Kindle deals for Christian readers
This week’s deals from Crossway focus on pastoral ministry:
- The Pastor’s Justification by Jared C Wilson—$1.99
- Am I Called? by Dave Harvey—$2.99
- Expositional Preaching by David Helm—$3.99
- Sensing Jesus by Zack Eswine—$3.99
Also on sale:
- Long Story Short by Marty Machowski—$4.99
- Old Story New by Marty Machowski—$3.99
- Forgotten God by Francis Chan—$4.99
- Erasing Hell by Francis Chan and Preston Sprinkle—$3.99
- Multiply by Francis Chan—$2.99
- Cold-Case Christianity by J. Warner Wallace—$2.99
I first began thinking about note-taking in relation to what preaching is when I heard Tim Keller, echoing Lloyd-Jones, say in a sermon, “I don’t mind if you take notes at the beginning of a message, but if you’re still taking notes at the end, I feel like I haven’t brought it home.” I thought to myself then, “Hmmm.” It resonated with me and how I both was experiencing the kind of preaching I found to exalt Christ and the kind of preaching I was trying to get better at.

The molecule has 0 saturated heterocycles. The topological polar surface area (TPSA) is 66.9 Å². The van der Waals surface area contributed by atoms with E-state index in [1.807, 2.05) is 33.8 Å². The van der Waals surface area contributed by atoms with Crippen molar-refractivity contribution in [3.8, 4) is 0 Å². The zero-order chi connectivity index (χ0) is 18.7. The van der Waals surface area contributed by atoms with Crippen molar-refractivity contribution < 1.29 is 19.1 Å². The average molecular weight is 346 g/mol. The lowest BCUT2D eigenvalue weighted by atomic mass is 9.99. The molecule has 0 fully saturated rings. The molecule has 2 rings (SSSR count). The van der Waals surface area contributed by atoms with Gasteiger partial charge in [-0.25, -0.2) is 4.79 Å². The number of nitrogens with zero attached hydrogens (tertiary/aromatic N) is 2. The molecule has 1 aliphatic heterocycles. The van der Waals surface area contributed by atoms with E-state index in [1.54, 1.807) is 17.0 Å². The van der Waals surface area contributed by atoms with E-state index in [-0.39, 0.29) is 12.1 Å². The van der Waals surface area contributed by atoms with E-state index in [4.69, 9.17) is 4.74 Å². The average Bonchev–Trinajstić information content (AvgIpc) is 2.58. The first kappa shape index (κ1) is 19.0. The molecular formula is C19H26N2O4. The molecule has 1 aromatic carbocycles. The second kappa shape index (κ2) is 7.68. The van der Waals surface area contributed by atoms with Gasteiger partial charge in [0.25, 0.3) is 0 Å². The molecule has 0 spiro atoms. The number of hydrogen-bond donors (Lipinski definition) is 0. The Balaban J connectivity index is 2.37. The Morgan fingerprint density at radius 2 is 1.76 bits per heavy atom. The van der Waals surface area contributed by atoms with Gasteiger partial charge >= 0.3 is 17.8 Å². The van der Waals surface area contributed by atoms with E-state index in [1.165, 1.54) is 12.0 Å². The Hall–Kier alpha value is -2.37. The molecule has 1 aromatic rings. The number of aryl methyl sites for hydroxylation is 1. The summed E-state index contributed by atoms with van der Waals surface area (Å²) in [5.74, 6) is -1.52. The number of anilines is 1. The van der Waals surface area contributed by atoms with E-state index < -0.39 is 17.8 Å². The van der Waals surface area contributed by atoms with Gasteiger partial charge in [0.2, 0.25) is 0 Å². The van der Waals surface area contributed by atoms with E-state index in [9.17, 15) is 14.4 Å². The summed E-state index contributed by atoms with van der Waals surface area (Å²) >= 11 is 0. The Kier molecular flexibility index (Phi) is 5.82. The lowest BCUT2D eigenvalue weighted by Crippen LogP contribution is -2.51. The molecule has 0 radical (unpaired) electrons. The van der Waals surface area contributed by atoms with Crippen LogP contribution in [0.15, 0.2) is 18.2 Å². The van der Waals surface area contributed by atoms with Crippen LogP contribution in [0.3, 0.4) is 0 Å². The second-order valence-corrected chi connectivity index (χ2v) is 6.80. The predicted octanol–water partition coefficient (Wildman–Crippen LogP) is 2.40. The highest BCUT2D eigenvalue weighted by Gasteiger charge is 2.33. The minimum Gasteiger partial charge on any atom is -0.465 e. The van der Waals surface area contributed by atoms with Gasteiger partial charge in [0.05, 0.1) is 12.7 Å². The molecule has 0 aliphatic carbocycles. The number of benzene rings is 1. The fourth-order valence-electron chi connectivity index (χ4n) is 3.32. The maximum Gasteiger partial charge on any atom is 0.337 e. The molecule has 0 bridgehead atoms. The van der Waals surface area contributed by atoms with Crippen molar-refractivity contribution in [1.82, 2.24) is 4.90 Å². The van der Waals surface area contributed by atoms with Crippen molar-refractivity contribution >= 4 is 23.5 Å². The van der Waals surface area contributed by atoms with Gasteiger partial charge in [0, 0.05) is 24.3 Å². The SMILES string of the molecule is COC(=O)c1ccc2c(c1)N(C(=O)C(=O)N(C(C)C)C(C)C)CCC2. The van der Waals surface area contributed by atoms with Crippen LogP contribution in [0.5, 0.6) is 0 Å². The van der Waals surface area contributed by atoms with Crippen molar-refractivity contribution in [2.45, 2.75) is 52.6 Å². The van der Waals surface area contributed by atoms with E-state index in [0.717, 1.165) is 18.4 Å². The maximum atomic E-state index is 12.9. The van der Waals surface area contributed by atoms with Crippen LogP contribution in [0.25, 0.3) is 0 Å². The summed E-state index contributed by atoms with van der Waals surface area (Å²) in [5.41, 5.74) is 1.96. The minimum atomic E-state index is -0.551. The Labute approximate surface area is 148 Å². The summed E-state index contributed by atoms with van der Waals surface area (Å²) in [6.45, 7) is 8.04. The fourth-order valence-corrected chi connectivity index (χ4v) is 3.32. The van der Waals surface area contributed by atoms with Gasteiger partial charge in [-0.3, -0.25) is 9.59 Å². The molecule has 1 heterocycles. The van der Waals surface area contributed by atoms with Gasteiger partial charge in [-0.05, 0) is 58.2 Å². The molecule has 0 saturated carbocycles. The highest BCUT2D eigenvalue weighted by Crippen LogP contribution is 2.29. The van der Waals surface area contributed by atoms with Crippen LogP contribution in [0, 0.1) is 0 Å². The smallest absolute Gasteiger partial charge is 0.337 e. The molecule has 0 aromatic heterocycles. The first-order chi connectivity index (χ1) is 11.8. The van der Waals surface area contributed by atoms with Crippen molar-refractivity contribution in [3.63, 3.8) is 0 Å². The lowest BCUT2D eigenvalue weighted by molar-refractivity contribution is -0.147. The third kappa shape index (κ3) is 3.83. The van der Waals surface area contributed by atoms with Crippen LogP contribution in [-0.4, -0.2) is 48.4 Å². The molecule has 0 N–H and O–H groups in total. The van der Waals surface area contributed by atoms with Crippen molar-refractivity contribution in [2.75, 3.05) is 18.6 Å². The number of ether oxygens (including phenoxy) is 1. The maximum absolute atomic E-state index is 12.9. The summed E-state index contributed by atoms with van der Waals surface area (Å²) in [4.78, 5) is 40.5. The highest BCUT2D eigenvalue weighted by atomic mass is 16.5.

I’ve made huge gains in my personal and professional life from people who could make sailors blush. But here’s the thing: I don’t always feel comfortable directing my audience to do the same. It’s just not worth offending them.
That means great content providers are losing potential audience growth, and potential audiences are missing some great content. So is cussing really worth it?
Take that, hipsters (or something).
Enjoy some good old-fashioned common sense in this post. Sadly, most of the folks who need it won’t read it. Joe Carter also provides some insight into what Indiana’s RFRA actually means here, and Mollie Hemingway slams the botched and biased reporting on the act here.
1 John 2:12-14 gives us one of the most wonderful prose-like theological structures in Scripture. The Apostle, writing about the benefits that believers have in Christ casts it under the figure of little children, young men and fathers. His intention was to explain the benefits that believers have that come to us by means of the Scriptures. On the surface, it appears that John may simply have been seeking to address the children, young men and older men in the congregations to whom he is writing; but, a consideration of what he says, namely, that all the saving benefits belong to all believers who are united to Christ–leads to a very different conclusion.